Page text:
BEIRUT, Lebanon — Turkey fired artillery into Syria for a fourth consecutive day on Saturday after another Syrian mortar shell landed on the Turkish side of the increasingly tense border.
The exchanges — and Turkey’s recent warnings to Syria that it would defend itself — have raised fears of regional conflict. While stray shells and bullets from the Syrian conflict have often landed in Lebanon and Turkey, for the first time a Syrian shell killed five Turkish civilians on Wednesday, prompting Turkey’s response.
Both Syria and Turkey on Saturday denied that Syria had pulled its forces back six miles from the border to avoid provoking Turkey, as Turkish news media had reported on Friday. A Turkish government official dismissed the reports as unreliable.
Rebel activity was heightened along the border area in Syria’s Idlib Province on Saturday. Antigovernment activists said rebels had seized the Syrian village of Khirbet al-Jouz, not far from where the mortar shell landed in a field in the Turkish village of Guvecci; another Turkish official confirmed in an interview that rebels had taken control in the area. Also, rebels claimed to have seized a checkpoint at Darkush, also in the border region.
Potential spillover from the Syrian conflict is a concern not only in Turkey but also on all of Syria’s borders. Some Lebanese officials believe Syria wants to drag Lebanon into the conflict to reduce international focus on Syria and raise the stakes if the Syrian president, Bashar al-Assad, falls.
On Saturday, unnamed Lebanese officials told the local news media that a prominent media adviser to Mr. Assad had been involved in a plot uncovered this summer to stir sectarian violence in Lebanon, suggesting that the Syrian government was more deeply involved than previously alleged. A Lebanese security official, speaking on the condition of anonymity, later made the same charges in an interview.
Lebanon had already charged Michel Samaha, a pro-Syrian politician in the plot, which it said would have loosed a campaign of bombings and assassinations inside Lebanon.
The Syrian government adviser said to be involved, Bouthaina Shaaban, had presented a cosmopolitan face for the government during Mr. Assad’s early years in office, when the president was portraying himself as a reformer. It was impossible to immediately confirm the accusations, and Syria made no statements on the matter.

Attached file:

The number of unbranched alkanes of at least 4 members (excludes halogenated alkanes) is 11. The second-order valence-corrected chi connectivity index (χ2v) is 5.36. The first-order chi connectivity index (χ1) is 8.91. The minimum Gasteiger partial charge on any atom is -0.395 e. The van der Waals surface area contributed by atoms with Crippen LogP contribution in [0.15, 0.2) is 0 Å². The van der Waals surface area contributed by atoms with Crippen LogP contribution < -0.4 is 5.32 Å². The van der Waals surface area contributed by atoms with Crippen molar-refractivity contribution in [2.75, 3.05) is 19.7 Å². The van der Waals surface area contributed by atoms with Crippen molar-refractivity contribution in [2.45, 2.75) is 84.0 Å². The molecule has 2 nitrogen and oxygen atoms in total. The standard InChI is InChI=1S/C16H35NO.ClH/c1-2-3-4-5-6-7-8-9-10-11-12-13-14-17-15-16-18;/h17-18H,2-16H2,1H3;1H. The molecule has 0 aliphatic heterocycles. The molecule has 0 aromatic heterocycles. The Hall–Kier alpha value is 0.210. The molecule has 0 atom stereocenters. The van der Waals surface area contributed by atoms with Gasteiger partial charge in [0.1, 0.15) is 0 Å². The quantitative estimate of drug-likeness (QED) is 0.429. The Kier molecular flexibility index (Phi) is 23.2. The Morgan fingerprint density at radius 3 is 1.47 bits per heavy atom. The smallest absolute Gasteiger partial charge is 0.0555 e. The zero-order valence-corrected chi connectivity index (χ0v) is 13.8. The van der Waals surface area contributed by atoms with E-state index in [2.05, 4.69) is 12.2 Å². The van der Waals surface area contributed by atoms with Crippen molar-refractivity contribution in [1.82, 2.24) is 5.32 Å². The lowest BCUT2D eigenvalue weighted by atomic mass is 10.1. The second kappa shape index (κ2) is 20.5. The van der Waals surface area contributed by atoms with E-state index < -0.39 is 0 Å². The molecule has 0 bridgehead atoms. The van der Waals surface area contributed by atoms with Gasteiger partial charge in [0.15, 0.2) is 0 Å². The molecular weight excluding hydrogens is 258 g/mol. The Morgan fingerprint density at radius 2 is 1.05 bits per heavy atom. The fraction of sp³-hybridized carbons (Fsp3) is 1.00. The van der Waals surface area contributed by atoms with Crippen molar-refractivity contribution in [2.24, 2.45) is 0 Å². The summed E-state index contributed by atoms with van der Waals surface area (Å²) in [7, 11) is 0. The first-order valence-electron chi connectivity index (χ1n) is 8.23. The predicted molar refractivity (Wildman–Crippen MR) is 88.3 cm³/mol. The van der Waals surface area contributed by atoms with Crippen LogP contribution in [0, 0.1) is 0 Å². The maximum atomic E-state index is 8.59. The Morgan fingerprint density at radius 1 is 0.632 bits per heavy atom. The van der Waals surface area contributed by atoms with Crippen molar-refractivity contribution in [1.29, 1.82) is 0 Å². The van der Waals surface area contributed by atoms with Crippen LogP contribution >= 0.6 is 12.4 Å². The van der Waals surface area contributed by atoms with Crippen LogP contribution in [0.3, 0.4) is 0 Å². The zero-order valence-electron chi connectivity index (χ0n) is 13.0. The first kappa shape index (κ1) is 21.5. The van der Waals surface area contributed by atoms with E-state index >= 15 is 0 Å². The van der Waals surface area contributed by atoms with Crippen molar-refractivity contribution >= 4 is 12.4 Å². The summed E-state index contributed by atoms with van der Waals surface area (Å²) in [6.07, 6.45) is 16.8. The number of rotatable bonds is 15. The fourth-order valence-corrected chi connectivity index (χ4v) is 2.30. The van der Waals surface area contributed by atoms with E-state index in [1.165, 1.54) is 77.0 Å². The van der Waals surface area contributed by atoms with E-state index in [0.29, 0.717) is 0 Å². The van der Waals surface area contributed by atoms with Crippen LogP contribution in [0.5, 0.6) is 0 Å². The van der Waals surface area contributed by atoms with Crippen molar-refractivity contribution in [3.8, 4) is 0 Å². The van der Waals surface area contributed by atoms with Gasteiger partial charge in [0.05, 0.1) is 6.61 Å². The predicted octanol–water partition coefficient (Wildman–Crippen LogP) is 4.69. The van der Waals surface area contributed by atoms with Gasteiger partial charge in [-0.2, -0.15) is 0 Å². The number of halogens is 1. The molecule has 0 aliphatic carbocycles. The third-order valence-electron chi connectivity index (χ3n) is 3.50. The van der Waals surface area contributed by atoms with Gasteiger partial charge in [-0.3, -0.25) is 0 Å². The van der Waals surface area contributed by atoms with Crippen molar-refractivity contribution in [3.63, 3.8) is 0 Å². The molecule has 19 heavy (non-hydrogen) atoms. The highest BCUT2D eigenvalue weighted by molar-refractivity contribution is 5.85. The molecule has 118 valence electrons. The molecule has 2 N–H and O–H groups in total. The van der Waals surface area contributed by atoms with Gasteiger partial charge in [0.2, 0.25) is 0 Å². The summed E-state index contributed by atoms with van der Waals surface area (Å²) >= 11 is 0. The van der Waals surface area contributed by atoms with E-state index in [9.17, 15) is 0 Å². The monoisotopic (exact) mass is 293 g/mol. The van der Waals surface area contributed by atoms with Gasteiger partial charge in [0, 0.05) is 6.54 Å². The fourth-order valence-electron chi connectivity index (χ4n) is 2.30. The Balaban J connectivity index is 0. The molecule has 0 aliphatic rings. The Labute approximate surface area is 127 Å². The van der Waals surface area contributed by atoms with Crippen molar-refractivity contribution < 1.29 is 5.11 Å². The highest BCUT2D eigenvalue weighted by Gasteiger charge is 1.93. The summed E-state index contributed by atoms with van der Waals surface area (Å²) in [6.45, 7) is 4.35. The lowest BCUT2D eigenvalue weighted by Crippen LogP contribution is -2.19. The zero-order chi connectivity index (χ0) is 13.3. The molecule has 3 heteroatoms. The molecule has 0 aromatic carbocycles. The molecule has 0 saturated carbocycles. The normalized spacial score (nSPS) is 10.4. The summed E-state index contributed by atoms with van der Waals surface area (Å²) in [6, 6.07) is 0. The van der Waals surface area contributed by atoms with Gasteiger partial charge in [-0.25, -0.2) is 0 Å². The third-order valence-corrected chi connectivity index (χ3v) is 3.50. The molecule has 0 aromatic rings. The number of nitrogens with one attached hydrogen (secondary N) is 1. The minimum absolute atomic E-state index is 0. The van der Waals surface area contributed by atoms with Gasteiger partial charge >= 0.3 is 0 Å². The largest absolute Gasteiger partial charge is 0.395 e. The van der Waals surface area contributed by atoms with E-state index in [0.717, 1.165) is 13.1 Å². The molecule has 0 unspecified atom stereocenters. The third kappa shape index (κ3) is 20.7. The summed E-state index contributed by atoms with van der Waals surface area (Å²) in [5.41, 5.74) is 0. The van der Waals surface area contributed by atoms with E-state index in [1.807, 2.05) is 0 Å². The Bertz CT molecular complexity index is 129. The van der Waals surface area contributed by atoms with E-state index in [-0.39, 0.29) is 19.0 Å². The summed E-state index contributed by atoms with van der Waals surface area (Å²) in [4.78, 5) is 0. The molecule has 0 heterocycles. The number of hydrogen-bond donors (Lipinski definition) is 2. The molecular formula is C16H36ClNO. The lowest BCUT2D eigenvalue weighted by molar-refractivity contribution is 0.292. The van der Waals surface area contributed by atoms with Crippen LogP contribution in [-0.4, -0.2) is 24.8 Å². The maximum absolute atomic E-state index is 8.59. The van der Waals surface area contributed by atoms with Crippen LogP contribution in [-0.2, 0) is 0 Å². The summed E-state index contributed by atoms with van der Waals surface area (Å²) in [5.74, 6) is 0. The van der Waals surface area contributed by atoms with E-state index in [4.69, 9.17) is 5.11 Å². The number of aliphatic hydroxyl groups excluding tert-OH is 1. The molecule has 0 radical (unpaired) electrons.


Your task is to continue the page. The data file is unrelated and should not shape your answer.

The Lebanese official said that evidence from tapped phone calls suggested that Ms. Shaaban had worked with Mr. Samaha, who was accused of transporting explosives to Lebanon and plotting explosions aimed at “big crowds” and Sunni politicians who support the Syrian uprising.
“From the phone records we have, we managed to track a call between Samaha and Bouthaina Shaaban,” the official said. “Both were talking explicitly and clearly about the operation.”
The allegations about Ms. Shaaban were first reported by Lebanon’s MTV channel.
In another province bordering Turkey, Latakia, unusually intense fighting was reported. Latakia, the home province of the Assad family’s Alawite clan, had previously remained relatively calm. Activists said 10 rebels were killed trying to seize a military outpost.
Also in Latakia, activists reported that a high-ranking officer in the elite Republican Guard died of wounds suffered in clashes days earlier. The officer, Col. Ali Khuzam, was considered the right-hand man of Maher al-Assad. the president’s brother and security enforcer, who heads the feared Fourth Division.
Colonel Khuzam’s death was reported by the Syrian Observatory for Human Rights, a London-based organization that quoted members of its network of sources in Qurdaha, the mountain village near Latakia that is the Assad clan’s hometown. The report could not be confirmed. Conflicting reports have circulated of clashes in Qurdaha among Alawite families, and the observatory said he sustained his wounds in those clashes.
Continued heavy shelling was reported on Saturday morning by antigovernment activists in the city and province of Homs. Shelling was also reported near Damascus and in the southern province of Dara’a. The government has struggled to maintain control in those areas, even after repeatedly shelling them and declaring order restored.
Source: New York Times